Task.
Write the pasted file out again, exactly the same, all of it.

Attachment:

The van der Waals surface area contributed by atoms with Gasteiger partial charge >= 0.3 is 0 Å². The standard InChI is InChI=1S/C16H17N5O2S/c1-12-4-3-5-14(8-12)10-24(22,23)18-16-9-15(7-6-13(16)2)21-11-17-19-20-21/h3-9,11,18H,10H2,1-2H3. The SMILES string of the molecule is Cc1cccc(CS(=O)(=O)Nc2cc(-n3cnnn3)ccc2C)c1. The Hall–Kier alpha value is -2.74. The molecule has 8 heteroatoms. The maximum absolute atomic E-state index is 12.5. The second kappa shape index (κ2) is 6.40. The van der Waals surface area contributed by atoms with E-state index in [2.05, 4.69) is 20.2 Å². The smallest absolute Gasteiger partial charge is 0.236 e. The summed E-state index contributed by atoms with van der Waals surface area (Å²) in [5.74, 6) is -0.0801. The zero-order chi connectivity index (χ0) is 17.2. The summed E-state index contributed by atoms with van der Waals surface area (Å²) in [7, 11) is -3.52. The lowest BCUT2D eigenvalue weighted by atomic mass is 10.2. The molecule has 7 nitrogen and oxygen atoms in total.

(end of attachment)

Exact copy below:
The van der Waals surface area contributed by atoms with Gasteiger partial charge >= 0.3 is 0 Å². The standard InChI is InChI=1S/C16H17N5O2S/c1-12-4-3-5-14(8-12)10-24(22,23)18-16-9-15(7-6-13(16)2)21-11-17-19-20-21/h3-9,11,18H,10H2,1-2H3. The SMILES string of the molecule is Cc1cccc(CS(=O)(=O)Nc2cc(-n3cnnn3)ccc2C)c1. The Hall–Kier alpha value is -2.74. The molecule has 8 heteroatoms. The maximum absolute atomic E-state index is 12.5. The second kappa shape index (κ2) is 6.40. The van der Waals surface area contributed by atoms with E-state index in [2.05, 4.69) is 20.2 Å². The smallest absolute Gasteiger partial charge is 0.236 e. The summed E-state index contributed by atoms with van der Waals surface area (Å²) in [5.74, 6) is -0.0801. The zero-order chi connectivity index (χ0) is 17.2. The summed E-state index contributed by atoms with van der Waals surface area (Å²) in [7, 11) is -3.52. The lowest BCUT2D eigenvalue weighted by atomic mass is 10.2. The molecule has 7 nitrogen and oxygen atoms in total.